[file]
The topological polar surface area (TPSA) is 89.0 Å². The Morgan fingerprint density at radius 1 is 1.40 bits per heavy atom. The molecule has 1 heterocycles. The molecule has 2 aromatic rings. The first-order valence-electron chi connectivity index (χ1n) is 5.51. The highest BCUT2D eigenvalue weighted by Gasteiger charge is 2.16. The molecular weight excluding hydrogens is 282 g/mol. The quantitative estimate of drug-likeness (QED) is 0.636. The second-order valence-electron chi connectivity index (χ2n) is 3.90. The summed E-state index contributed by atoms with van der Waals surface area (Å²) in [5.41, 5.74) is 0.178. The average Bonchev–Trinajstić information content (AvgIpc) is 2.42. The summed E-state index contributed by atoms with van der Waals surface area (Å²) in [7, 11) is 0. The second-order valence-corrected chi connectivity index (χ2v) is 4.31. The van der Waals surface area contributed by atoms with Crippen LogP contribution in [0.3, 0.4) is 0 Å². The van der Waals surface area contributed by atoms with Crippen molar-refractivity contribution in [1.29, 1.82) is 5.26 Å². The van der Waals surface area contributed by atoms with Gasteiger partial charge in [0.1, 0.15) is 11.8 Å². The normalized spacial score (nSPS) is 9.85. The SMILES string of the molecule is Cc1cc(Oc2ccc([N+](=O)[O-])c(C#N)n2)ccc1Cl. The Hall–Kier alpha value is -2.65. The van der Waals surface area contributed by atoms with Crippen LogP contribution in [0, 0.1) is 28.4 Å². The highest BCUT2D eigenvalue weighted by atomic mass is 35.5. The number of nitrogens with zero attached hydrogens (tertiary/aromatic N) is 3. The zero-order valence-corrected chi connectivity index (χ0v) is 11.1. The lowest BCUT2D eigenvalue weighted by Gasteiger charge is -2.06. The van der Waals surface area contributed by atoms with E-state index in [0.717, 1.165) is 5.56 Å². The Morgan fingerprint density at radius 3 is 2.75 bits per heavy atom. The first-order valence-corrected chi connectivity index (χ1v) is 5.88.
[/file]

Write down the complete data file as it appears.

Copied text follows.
The topological polar surface area (TPSA) is 89.0 Å². The Morgan fingerprint density at radius 1 is 1.40 bits per heavy atom. The molecule has 1 heterocycles. The molecule has 2 aromatic rings. The first-order valence-electron chi connectivity index (χ1n) is 5.51. The highest BCUT2D eigenvalue weighted by Gasteiger charge is 2.16. The molecular weight excluding hydrogens is 282 g/mol. The quantitative estimate of drug-likeness (QED) is 0.636. The second-order valence-electron chi connectivity index (χ2n) is 3.90. The summed E-state index contributed by atoms with van der Waals surface area (Å²) in [5.41, 5.74) is 0.178. The average Bonchev–Trinajstić information content (AvgIpc) is 2.42. The summed E-state index contributed by atoms with van der Waals surface area (Å²) in [7, 11) is 0. The second-order valence-corrected chi connectivity index (χ2v) is 4.31. The van der Waals surface area contributed by atoms with Crippen LogP contribution in [0.3, 0.4) is 0 Å². The van der Waals surface area contributed by atoms with Crippen molar-refractivity contribution in [1.29, 1.82) is 5.26 Å². The van der Waals surface area contributed by atoms with Gasteiger partial charge in [0.1, 0.15) is 11.8 Å². The normalized spacial score (nSPS) is 9.85. The SMILES string of the molecule is Cc1cc(Oc2ccc([N+](=O)[O-])c(C#N)n2)ccc1Cl. The Hall–Kier alpha value is -2.65. The van der Waals surface area contributed by atoms with Crippen LogP contribution in [0, 0.1) is 28.4 Å². The highest BCUT2D eigenvalue weighted by atomic mass is 35.5. The number of nitrogens with zero attached hydrogens (tertiary/aromatic N) is 3. The zero-order valence-corrected chi connectivity index (χ0v) is 11.1. The lowest BCUT2D eigenvalue weighted by Gasteiger charge is -2.06. The van der Waals surface area contributed by atoms with E-state index in [0.717, 1.165) is 5.56 Å². The Morgan fingerprint density at radius 3 is 2.75 bits per heavy atom. The first-order valence-corrected chi connectivity index (χ1v) is 5.88.